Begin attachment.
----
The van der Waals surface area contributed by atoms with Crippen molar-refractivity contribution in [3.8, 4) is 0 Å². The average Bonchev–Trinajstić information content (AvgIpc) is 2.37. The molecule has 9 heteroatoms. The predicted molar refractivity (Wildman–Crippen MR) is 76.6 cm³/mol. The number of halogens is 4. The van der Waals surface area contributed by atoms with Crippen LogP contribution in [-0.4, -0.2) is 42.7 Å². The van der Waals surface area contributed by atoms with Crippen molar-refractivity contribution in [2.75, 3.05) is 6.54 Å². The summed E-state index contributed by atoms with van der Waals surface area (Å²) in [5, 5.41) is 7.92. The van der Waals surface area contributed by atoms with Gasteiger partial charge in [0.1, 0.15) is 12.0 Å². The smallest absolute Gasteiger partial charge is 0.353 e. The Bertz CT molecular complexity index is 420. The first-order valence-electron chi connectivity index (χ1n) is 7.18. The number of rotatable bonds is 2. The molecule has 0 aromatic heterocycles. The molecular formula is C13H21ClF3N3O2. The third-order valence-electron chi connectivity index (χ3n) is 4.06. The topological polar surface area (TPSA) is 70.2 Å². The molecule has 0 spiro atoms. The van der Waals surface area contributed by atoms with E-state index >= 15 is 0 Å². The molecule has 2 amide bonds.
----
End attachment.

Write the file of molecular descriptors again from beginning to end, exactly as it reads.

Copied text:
The van der Waals surface area contributed by atoms with Crippen molar-refractivity contribution in [3.8, 4) is 0 Å². The average Bonchev–Trinajstić information content (AvgIpc) is 2.37. The molecule has 9 heteroatoms. The predicted molar refractivity (Wildman–Crippen MR) is 76.6 cm³/mol. The number of halogens is 4. The van der Waals surface area contributed by atoms with Crippen LogP contribution in [-0.4, -0.2) is 42.7 Å². The van der Waals surface area contributed by atoms with Crippen molar-refractivity contribution in [2.75, 3.05) is 6.54 Å². The summed E-state index contributed by atoms with van der Waals surface area (Å²) in [5, 5.41) is 7.92. The van der Waals surface area contributed by atoms with Gasteiger partial charge in [0.1, 0.15) is 12.0 Å². The smallest absolute Gasteiger partial charge is 0.353 e. The Bertz CT molecular complexity index is 420. The first-order valence-electron chi connectivity index (χ1n) is 7.18. The number of rotatable bonds is 2. The molecule has 0 aromatic heterocycles. The molecular formula is C13H21ClF3N3O2. The third-order valence-electron chi connectivity index (χ3n) is 4.06. The topological polar surface area (TPSA) is 70.2 Å². The molecule has 0 spiro atoms. The van der Waals surface area contributed by atoms with E-state index >= 15 is 0 Å². The molecule has 2 amide bonds.